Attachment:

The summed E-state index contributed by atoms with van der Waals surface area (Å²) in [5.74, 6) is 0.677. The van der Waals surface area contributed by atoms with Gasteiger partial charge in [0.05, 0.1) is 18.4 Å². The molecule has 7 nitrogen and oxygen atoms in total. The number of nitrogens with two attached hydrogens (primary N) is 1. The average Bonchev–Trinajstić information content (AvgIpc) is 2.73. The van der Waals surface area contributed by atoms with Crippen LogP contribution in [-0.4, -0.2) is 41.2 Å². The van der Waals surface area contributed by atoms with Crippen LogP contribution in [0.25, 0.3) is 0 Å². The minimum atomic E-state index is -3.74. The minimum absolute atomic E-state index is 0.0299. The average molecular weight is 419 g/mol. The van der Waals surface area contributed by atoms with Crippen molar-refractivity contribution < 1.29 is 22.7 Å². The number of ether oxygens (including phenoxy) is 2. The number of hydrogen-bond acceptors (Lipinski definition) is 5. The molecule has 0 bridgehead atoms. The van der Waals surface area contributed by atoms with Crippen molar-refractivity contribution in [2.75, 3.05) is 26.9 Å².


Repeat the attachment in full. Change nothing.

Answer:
The summed E-state index contributed by atoms with van der Waals surface area (Å²) in [5.74, 6) is 0.677. The van der Waals surface area contributed by atoms with Gasteiger partial charge in [0.05, 0.1) is 18.4 Å². The molecule has 7 nitrogen and oxygen atoms in total. The number of nitrogens with two attached hydrogens (primary N) is 1. The average Bonchev–Trinajstić information content (AvgIpc) is 2.73. The van der Waals surface area contributed by atoms with Crippen LogP contribution in [-0.4, -0.2) is 41.2 Å². The van der Waals surface area contributed by atoms with Crippen LogP contribution in [0.25, 0.3) is 0 Å². The minimum atomic E-state index is -3.74. The minimum absolute atomic E-state index is 0.0299. The average molecular weight is 419 g/mol. The van der Waals surface area contributed by atoms with Crippen molar-refractivity contribution < 1.29 is 22.7 Å². The number of ether oxygens (including phenoxy) is 2. The number of hydrogen-bond acceptors (Lipinski definition) is 5. The molecule has 0 bridgehead atoms. The van der Waals surface area contributed by atoms with Crippen molar-refractivity contribution in [2.75, 3.05) is 26.9 Å².